A few months ago, Plug Power [Nasdaq: PLUG] was forced to revise several of its previously published financial statements. While the accounting errors were not severe enough to have a material impact on the statements, they resulted in a USD 62.9 million decrease in R&D costs in the years 2018 to 2020 and a corresponding rise in cost revenue. Furthermore, non-cash charges, including charges associated with warrants Plug granted to Amazon and Walmart, exceeded USD 400 million. That’s pretty notable. Do these charges have anything to do with Plug’s relatively high amount of short interest, which comes to over 50 million shares? Could Amazon and Walmart have exercised warrants? Or have they now shorted stock to shore up their unrealized gains running into the billions of dollars?
Plug Power [Nasdaq: PLUG] has undergone one financing round after another, with a third bought deal sandwiched in between, this time to the tune of more than USD 1.7 billion. What’s more, the South Korean SK Group has promised to put up USD 1.6 billion in return for a 9.9 percent ownership stake in the company, an investment that will also form a basis for a joint venture between the two corporations. And if that’s not enough, Plug, which is headquartered in the U.S., intends to fit out delivery vehicles for France’s Renault Group. Plus, the company has been busy buying in top talent for its management team. That’s the good news.
That was fast. First, Plug Power [Nasdaq: PLUG] raises around USD 840 million issuing new shares at USD 22.25 apiece. A felt five minutes later, the company is offered a USD 1 billion bought deal, perfectly exploiting the stock surge to collect massive capital. Plug must now have over USD 1.7 billion in the bank, thanks to the company’s growth prospects targeting hydrogen.
Technological breakthroughs and rosy prospects for growth may have raised expectations of the fuel cell companies described below, but their grossly undervalued stocks haven’t followed suit. Zooming out for a moment, there should be a greater focus on sustainability if the goal is to up the stock price. Instead, too much emphasis is placed on current financial results, specifically on the reports published each quarter. A pessimistic view of the next two years seems especially unjustified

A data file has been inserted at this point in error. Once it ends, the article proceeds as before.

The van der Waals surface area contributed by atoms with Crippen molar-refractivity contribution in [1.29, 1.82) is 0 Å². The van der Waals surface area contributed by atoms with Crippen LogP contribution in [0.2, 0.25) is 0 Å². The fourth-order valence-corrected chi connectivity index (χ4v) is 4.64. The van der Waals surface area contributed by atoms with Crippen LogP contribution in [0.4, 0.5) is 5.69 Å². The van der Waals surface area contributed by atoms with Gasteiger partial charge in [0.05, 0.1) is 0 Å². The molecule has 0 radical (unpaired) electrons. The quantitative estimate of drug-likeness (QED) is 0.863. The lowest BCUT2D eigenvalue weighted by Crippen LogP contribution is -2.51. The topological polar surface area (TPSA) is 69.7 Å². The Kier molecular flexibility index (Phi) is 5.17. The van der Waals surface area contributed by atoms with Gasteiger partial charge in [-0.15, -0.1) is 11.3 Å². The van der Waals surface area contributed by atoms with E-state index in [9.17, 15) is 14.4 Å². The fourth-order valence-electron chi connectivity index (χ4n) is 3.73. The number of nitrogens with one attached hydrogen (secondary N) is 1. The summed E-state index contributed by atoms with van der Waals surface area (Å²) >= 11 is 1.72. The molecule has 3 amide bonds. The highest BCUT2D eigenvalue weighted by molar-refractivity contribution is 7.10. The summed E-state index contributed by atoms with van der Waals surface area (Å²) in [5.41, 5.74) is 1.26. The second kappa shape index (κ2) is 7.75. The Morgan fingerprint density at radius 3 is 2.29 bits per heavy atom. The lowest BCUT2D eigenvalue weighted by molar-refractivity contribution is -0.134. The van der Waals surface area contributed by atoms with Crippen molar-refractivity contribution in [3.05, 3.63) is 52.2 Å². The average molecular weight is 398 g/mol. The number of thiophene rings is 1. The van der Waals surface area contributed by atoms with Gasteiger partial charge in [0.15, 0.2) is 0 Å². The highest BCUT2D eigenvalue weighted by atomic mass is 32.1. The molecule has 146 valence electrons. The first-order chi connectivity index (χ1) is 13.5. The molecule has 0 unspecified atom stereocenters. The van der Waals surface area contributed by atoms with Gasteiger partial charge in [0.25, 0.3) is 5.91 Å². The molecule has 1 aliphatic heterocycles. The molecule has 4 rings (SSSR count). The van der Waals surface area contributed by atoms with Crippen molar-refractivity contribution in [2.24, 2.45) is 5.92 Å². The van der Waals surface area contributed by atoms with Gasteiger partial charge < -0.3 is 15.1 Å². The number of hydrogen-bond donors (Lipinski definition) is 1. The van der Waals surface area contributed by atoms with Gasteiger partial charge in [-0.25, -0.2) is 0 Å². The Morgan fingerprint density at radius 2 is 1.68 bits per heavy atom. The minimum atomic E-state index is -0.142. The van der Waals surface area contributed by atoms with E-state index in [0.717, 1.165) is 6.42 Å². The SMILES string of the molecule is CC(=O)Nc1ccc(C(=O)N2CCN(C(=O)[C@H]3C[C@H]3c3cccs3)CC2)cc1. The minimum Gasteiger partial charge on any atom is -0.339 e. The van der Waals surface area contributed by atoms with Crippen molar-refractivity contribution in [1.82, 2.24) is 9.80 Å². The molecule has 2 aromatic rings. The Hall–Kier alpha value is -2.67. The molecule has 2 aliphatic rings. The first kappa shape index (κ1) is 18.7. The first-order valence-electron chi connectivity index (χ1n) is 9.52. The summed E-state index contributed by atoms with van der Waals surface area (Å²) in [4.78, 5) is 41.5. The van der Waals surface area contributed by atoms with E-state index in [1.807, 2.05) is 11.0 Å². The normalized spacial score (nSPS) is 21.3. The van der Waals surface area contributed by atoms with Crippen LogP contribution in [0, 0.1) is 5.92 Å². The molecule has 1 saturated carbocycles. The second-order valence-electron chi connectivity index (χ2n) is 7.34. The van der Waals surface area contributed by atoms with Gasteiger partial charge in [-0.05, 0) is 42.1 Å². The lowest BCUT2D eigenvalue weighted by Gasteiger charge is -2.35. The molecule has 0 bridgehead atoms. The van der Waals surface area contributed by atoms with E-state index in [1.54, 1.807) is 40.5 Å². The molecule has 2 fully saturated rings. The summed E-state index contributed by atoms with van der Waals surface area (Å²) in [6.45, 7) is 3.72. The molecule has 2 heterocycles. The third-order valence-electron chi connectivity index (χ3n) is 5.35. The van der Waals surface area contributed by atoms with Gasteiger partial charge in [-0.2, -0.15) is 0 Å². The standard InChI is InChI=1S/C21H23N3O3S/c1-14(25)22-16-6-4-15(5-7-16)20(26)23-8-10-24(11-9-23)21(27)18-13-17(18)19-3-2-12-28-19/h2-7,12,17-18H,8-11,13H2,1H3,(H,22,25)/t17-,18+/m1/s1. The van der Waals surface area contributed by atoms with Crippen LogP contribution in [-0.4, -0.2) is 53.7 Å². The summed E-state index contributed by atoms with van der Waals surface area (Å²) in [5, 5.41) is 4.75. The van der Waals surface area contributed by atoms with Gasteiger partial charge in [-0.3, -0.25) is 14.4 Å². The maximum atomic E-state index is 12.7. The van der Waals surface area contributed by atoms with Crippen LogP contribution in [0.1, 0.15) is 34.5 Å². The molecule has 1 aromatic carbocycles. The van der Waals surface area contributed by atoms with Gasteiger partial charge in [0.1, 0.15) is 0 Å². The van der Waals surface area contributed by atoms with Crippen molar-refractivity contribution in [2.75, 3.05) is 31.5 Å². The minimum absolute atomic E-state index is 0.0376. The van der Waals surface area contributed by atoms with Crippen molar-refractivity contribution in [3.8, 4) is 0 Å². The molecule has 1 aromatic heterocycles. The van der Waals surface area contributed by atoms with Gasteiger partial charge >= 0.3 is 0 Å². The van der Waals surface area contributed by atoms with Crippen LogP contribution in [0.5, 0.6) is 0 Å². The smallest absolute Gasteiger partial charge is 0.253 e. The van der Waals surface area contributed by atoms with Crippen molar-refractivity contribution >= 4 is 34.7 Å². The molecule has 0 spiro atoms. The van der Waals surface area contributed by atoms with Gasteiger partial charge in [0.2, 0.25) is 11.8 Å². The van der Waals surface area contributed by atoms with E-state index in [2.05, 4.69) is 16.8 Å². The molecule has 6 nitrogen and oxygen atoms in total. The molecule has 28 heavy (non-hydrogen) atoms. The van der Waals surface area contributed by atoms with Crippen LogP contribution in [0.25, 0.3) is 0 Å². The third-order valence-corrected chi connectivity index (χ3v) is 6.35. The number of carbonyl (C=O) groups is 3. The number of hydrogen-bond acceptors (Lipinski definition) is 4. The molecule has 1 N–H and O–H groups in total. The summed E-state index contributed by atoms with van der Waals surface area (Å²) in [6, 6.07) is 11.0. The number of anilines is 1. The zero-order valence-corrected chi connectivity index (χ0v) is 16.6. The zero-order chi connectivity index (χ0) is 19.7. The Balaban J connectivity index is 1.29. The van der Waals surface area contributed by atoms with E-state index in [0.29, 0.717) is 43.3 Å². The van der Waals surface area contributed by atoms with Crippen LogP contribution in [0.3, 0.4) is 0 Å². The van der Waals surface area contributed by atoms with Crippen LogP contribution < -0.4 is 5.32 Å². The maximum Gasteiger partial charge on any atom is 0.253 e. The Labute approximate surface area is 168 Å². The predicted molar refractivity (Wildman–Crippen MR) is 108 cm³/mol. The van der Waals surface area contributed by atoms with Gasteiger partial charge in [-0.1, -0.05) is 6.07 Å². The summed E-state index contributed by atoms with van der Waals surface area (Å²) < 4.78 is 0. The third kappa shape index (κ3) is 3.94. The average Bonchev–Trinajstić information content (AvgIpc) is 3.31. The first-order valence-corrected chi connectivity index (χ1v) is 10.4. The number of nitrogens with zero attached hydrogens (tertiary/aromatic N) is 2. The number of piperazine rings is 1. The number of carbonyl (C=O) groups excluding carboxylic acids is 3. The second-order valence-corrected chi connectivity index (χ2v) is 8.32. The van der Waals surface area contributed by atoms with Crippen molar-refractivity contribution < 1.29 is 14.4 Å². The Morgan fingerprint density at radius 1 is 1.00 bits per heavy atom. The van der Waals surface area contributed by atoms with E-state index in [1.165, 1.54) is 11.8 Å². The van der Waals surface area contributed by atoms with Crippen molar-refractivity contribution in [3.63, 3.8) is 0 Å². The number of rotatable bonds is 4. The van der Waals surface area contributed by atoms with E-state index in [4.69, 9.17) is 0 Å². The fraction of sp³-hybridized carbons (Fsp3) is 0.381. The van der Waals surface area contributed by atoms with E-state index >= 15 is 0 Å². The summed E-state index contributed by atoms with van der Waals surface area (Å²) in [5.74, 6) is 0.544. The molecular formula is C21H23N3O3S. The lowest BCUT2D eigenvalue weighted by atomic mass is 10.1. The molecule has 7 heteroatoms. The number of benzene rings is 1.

Plug Power’s third-quarter results proved disappointing. The company said that the figures didn’t have any influence on its great prospects, considering a customer base which includes corporations as large as Walmart and Amazon. Their bookings are expected to top USD 600 million in the coming years. During the reporting period, Plug delivered 2,753 GenDrive systems for forklift retrofits, which generated USD 61.4 million in revenue. Current production capacity is at 15,000 systems per year, with 95 percent of them manufactured in-house. Ballard’s contribution has been reduced to a minimum.
The minus USD 0.11 per share was a much higher loss than the USD 0.06 that had been anticipated. The adjusted EPS is said to be at USD 0.08 per share. The company’s revenue increased to USD 32.6 million in the final quarter of 2016 – while USD 34.8 million had been expected. The net loss attributable to common shareholders (incl. large extraordinary items) added up to USD 57.6 million at USD 85.9 million in revenue. This fiscal year, GAAP revenue is expected to grow to USD 130 million. Where does the company go from here? The focus of Plug Power (NASDAQ: PLUG) is the materials handling market, and it’s doing well on it regarding customers and bookings.
Hydrogenics (HYGS, US$9.50) already has that which Ballard is planning with Chinese firm CSR in the bag: the company is providing Alstom with FC technology for use in trains. Order value: minimum of US$50m. over a time frame of ten years.
In early May 2015, the company was also able to report a technological breakthrough with the presentation of the most powerful